The Supreme Court is set to rule on a case that has the potential to be damaging to organized labor in the United States. The case, known as Harris V. Quinn could affect many public sector employees nationwide, and is being supported by the Right-to-Work Legal Foundation (RTW), an extreme right-wing group with a political agenda to weaken the power of working people.
At the center of the case are “agency fees”. As is typical in states that allow government workers to unionize and bargain collectively, union members pay dues while individuals who object to union membership pay “fair share fees”, also known as “agency fees”. These fees are meant to cover the costs of negotiating and enforcing the union contract, and prevent freeloaders as everyone in a bargaining unit benefits from a union contract whether or not they are a member of the union. “Agency Fees” have strong legal precedent and have long been considered to be fair as unions are required by law to provide representation to all members of a bargaining unit, whether they are a union member or not. No business would be able to function if they were constantly required to give away free goods and services. While the case originated in Illinois and is about home health care workers, the National Right-to-Work Legal Defense Foundation dramatically expanded the scope of the case to include all public sector workers. If the court follows the RTW’s lead, the case could nationalize Right-to-Work laws.
The case challenges the collective bargaining agreement requirement (authorized by Illinois law) that Illinois’ independent provider (IP) homecare workers who do not join the union pay “fair share fees” to compensate it for the costs of negotiating and administering contracts for all homecare workers. RTW contends that this fair share fee requirement violates homecare workers’ First Amendment rights and is suing the State of Illinois and SEIU Healthcare Illinois & Indiana.
RTW’s legal theory in the lower courts and its Supreme Court cert petition was that the non-traditional nature of IP homecare employment means that past Supreme Court precedents regarding the validity of public sector fair share fees do not apply.
To date, every lower court and judge that has reviewed this case has dismissed RTW’s arguments. The U.S. District Court dismissed all claims as without merit and its decision was affirmed by a unanimous panel of the 7th Circuit Court of Appeals, in an opinion authored by a conservative Reagan appointee. The 7th Circuit concluded that the Illinois fair share fee does not violate the First Amendment because it falls squarely under the 35-year-old precedent established by the Supreme Court in Abood v. Detroit Bd. of Education, which validated the constitutionality of fair share fees in the context of public employment.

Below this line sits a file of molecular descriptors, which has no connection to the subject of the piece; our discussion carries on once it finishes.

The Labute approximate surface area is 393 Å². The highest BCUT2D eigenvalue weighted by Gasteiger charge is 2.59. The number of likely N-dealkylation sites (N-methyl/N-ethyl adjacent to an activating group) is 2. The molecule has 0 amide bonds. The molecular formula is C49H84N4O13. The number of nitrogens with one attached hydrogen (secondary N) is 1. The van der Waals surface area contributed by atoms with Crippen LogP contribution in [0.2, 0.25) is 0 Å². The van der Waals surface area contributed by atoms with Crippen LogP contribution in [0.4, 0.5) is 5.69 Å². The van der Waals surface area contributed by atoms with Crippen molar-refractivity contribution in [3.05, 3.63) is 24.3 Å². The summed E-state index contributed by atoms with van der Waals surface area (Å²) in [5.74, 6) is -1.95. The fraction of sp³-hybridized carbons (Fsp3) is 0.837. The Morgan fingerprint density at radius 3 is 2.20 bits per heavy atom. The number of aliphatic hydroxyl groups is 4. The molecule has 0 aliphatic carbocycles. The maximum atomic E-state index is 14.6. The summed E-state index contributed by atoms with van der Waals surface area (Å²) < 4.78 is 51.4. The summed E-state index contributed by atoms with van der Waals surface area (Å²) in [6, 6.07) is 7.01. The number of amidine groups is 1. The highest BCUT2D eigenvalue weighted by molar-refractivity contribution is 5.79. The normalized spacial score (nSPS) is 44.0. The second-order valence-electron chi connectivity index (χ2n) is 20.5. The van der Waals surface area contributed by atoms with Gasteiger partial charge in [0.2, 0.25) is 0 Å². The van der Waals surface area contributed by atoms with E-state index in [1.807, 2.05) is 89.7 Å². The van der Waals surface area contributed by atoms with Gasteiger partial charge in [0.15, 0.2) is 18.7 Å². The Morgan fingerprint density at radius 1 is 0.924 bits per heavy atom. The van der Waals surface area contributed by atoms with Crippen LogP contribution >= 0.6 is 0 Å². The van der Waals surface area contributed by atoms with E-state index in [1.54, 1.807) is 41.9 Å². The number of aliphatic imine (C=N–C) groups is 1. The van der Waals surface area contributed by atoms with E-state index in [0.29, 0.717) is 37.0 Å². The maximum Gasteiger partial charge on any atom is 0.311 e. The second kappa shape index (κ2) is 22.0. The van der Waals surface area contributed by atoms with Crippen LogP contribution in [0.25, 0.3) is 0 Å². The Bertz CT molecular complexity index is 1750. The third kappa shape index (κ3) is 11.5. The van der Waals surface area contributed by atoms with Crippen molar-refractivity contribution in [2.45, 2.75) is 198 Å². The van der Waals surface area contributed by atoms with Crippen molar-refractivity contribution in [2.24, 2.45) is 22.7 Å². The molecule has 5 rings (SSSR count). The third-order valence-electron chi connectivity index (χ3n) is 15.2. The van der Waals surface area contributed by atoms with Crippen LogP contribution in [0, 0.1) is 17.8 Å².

In its Supreme Court briefs, RTW argued that (1) Abood should be overturned because, with respect to public employment, all fair share fees violate the First Amendment and (2) even if the Court declines to overrule Abood in this case, Abood should not apply to IP homecare workers because these workers are supervised by individual consumers, unlike traditional public employees.
In response, the State of Illinois argued that Abood should be upheld because it is fully consistent with the Court’s past First Amendment decisions and gives proper weight to the “government’s interest in promoting efficiency and professionalism in its workforce.” In addition, Illinois argued that Abood applies to IP homecare workers because the state’s relationship with this workforce is sufficient to enable it to engage in meaningful collective bargaining.
SEIU is watching this case very closely and CSEA will work to keep you informed of any updates in this Supreme Court case.
Who is the Right-to-Work Legal Defense Foundation?
The Right-to-Work Legal Defense Foundation is an organization that supports laws and changes to existing law that are designed/intended to break unions by slowly bleeding them dry. The ultimate objective is to weaken the labor movement as a whole. They have close ties to national right-wing network led by the Koch brothers. The Right-to-Work Legal Foundation is also attempting to bring a lawsuit on behalf of P-4 agency fee payers, as CSEA reported in Apirl. P-4 agency fee payers Stanley Juber, Thomas Faenza, Andreas Fesenmeyer, Thomas Capobianco, Veronica Calin, Gregg Shaffer, Roger Levesque, and Kurt Von Hone are listed as the plaintiffs on the suit filed by the Law Offices of Martha A. Dean, the former gubernatorial candidate.
Why Has Harris Vs. Quinn Been Brought Forward?
This case is the latest in a decades-long, extremist right-wing attack on the rights of working people to join together to improve their jobs and the quality of services they provide.
How Could Harris Vs. Quinn Affect CSEA Members?
That depends on the decision by the United States Supreme Court. A negative ruling could be restricted to Illinois, or independent providers. A worse case scenario decision has the potential to turn the entire country into a Right-to-Work state for public employees.
What Are The implications of the Case on Income inequality and Economic justice?
A bad decision will threaten our ability as Americans to unite to create good jobs in our communities and make our economy work again for everyone—at a time when wages remain stagnant and income inequality is at its highest point ever.
Whatever the Supreme Court rules, CSEA along with SEIU members nationwide will continue to stand together, more determined than ever to fight to end poverty wages and improve their jobs and the quality of care they provide.